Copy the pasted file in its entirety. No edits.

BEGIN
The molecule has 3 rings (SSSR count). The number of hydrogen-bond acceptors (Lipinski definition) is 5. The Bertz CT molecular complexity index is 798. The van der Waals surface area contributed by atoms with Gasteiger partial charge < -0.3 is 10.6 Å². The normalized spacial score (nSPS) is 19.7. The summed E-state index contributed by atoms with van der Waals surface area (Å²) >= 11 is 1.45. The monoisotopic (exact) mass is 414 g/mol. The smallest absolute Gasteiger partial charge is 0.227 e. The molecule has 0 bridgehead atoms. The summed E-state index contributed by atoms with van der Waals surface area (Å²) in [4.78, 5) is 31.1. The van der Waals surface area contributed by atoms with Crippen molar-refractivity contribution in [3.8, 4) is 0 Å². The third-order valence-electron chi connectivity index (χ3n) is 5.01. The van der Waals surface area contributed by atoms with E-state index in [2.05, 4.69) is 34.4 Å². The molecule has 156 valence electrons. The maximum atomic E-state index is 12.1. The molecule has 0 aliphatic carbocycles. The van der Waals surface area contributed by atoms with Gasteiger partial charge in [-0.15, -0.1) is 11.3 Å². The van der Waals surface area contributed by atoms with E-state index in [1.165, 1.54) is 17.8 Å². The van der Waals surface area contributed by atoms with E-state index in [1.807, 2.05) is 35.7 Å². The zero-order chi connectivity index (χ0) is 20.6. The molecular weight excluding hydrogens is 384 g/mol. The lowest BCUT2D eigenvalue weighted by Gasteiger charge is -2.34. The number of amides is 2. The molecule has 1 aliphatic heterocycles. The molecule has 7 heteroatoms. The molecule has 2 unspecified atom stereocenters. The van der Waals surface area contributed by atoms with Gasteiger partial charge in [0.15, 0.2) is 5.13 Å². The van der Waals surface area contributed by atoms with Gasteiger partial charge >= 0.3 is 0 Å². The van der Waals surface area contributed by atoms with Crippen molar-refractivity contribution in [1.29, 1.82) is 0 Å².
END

The molecule has 3 rings (SSSR count). The number of hydrogen-bond acceptors (Lipinski definition) is 5. The Bertz CT molecular complexity index is 798. The van der Waals surface area contributed by atoms with Gasteiger partial charge < -0.3 is 10.6 Å². The normalized spacial score (nSPS) is 19.7. The summed E-state index contributed by atoms with van der Waals surface area (Å²) >= 11 is 1.45. The monoisotopic (exact) mass is 414 g/mol. The smallest absolute Gasteiger partial charge is 0.227 e. The molecule has 0 bridgehead atoms. The summed E-state index contributed by atoms with van der Waals surface area (Å²) in [4.78, 5) is 31.1. The van der Waals surface area contributed by atoms with Crippen molar-refractivity contribution in [3.8, 4) is 0 Å². The third-order valence-electron chi connectivity index (χ3n) is 5.01. The van der Waals surface area contributed by atoms with E-state index in [2.05, 4.69) is 34.4 Å². The molecule has 156 valence electrons. The maximum atomic E-state index is 12.1. The molecule has 0 aliphatic carbocycles. The van der Waals surface area contributed by atoms with Gasteiger partial charge in [-0.15, -0.1) is 11.3 Å². The van der Waals surface area contributed by atoms with E-state index in [1.165, 1.54) is 17.8 Å². The van der Waals surface area contributed by atoms with E-state index in [1.807, 2.05) is 35.7 Å². The zero-order chi connectivity index (χ0) is 20.6. The molecular weight excluding hydrogens is 384 g/mol. The lowest BCUT2D eigenvalue weighted by Gasteiger charge is -2.34. The number of amides is 2. The molecule has 1 aliphatic heterocycles. The molecule has 7 heteroatoms. The molecule has 2 unspecified atom stereocenters. The van der Waals surface area contributed by atoms with Gasteiger partial charge in [0.15, 0.2) is 5.13 Å². The van der Waals surface area contributed by atoms with Gasteiger partial charge >= 0.3 is 0 Å². The van der Waals surface area contributed by atoms with Crippen molar-refractivity contribution in [1.29, 1.82) is 0 Å².